To complement the MASSAGE Magazine article, “Expert Advice,” by Michael McGillicuddy, in the October 2010 issue. Article summary: “What is sports massage? Sports massage is the application of massage techniques to achieve a specific goal, performed primarily at an athletic or sporting event, or a sports-massage-specific massage clinic, rather than at a spa or general massage clinic. The goal of a sports-massage session is determined by the physiological response in the tissue you are intending to create in the athlete’s body.
by Stuart Taws
Late one Friday evening, my niece called and asked if I could get to her home right away. Her friend was in great distress, due for surgery next week, she was frightened and filled with fear. Because her pain was all over, she asked the doctor where they were going to operate. He did not have a good answer.
She had been a senior manager and data-entry operator for 20 years with the largest retail pharmacy in the country. Her problem was pain in the chest and neck, numbness down the arm into the hand, and blinding migraines. Her muscles were as tight as piano wires.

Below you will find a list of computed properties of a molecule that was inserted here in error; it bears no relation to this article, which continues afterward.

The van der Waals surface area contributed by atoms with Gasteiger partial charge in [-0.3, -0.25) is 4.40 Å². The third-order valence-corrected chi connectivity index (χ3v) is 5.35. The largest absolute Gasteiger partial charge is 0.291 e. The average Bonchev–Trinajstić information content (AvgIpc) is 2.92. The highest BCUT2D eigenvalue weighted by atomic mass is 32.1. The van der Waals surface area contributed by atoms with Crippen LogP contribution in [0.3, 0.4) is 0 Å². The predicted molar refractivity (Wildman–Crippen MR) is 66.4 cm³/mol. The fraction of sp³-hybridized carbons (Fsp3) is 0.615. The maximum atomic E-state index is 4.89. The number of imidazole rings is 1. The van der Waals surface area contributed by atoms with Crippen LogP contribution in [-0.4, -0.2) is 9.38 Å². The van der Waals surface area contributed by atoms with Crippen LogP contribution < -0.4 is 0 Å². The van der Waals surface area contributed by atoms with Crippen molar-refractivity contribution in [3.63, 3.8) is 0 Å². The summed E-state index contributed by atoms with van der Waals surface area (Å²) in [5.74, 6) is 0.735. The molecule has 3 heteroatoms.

I told her about the referred pain patterns of the pecs, scalenes and posterior cervical muscles and how these can mimic much more serious conditions.
Because it was a soft-tissue problem only, she had nothing to worry about. We could take care of it that very night. At the end of the session, I showed her some specific stretches to do at home and that if she did them every day of every month, then she would never be in pain again.
The goal is to reduce fear and anxiety—the handmaidens of pain. If you provide information at the beginning of the session, encourage feedback during the session and then a powerful, forward-looking goal for pain relief at the end of the session, this is far more effective than the actual therapy you use.
She started to quietly weep. While I worked on her with a gentle pressure-and-stretch technique, she told me in all her sessions no one had ever physically touched her before. She was very bright and quickly perfected the active isolated stretches.
Information is key. She was out of pain in a week. I never had to see her again.
Stuart Taws is a sports rehabilitation therapist from England now living in California. For the past 20 years, he has been teaching pain-relief techniques across the U.S. For more information, visit www.softtissuerelease.com.